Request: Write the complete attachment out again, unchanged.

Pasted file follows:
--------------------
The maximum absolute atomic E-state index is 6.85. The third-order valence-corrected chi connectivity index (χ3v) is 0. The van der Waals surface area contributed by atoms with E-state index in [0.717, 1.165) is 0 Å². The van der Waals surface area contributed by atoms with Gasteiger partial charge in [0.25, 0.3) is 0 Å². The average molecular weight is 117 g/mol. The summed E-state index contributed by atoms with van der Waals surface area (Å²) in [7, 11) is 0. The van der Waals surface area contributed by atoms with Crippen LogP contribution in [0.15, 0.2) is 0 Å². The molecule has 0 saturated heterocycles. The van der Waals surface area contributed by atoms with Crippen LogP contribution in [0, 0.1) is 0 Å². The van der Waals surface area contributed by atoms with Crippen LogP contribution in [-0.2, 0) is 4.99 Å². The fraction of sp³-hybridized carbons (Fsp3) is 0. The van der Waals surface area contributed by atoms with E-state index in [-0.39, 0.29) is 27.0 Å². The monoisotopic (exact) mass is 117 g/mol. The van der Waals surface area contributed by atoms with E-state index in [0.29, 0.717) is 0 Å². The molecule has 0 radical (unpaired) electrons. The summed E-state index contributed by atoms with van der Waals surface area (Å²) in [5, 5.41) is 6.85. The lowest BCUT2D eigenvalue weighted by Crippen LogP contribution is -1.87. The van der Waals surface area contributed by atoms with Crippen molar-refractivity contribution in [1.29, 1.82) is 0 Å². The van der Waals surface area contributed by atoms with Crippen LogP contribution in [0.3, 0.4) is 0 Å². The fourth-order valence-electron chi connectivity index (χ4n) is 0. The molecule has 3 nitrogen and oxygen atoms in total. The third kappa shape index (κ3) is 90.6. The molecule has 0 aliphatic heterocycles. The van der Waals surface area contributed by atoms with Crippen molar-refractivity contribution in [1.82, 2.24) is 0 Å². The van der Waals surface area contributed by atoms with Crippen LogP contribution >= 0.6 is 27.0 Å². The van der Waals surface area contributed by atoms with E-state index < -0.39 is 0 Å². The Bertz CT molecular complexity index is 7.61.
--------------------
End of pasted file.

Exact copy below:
The maximum absolute atomic E-state index is 6.85. The third-order valence-corrected chi connectivity index (χ3v) is 0. The van der Waals surface area contributed by atoms with E-state index in [0.717, 1.165) is 0 Å². The van der Waals surface area contributed by atoms with Gasteiger partial charge in [0.25, 0.3) is 0 Å². The average molecular weight is 117 g/mol. The summed E-state index contributed by atoms with van der Waals surface area (Å²) in [7, 11) is 0. The van der Waals surface area contributed by atoms with Crippen LogP contribution in [0.15, 0.2) is 0 Å². The molecule has 0 saturated heterocycles. The van der Waals surface area contributed by atoms with Crippen LogP contribution in [0, 0.1) is 0 Å². The van der Waals surface area contributed by atoms with Crippen LogP contribution in [-0.2, 0) is 4.99 Å². The fraction of sp³-hybridized carbons (Fsp3) is 0. The van der Waals surface area contributed by atoms with E-state index in [-0.39, 0.29) is 27.0 Å². The monoisotopic (exact) mass is 117 g/mol. The van der Waals surface area contributed by atoms with E-state index in [0.29, 0.717) is 0 Å². The molecule has 0 radical (unpaired) electrons. The summed E-state index contributed by atoms with van der Waals surface area (Å²) in [5, 5.41) is 6.85. The lowest BCUT2D eigenvalue weighted by Crippen LogP contribution is -1.87. The van der Waals surface area contributed by atoms with Crippen molar-refractivity contribution in [1.29, 1.82) is 0 Å². The van der Waals surface area contributed by atoms with Crippen LogP contribution in [0.3, 0.4) is 0 Å². The fourth-order valence-electron chi connectivity index (χ4n) is 0. The molecule has 3 nitrogen and oxygen atoms in total. The third kappa shape index (κ3) is 90.6. The molecule has 0 aliphatic heterocycles. The van der Waals surface area contributed by atoms with Crippen molar-refractivity contribution in [1.82, 2.24) is 0 Å². The van der Waals surface area contributed by atoms with Crippen LogP contribution >= 0.6 is 27.0 Å². The van der Waals surface area contributed by atoms with E-state index < -0.39 is 0 Å². The Bertz CT molecular complexity index is 7.61.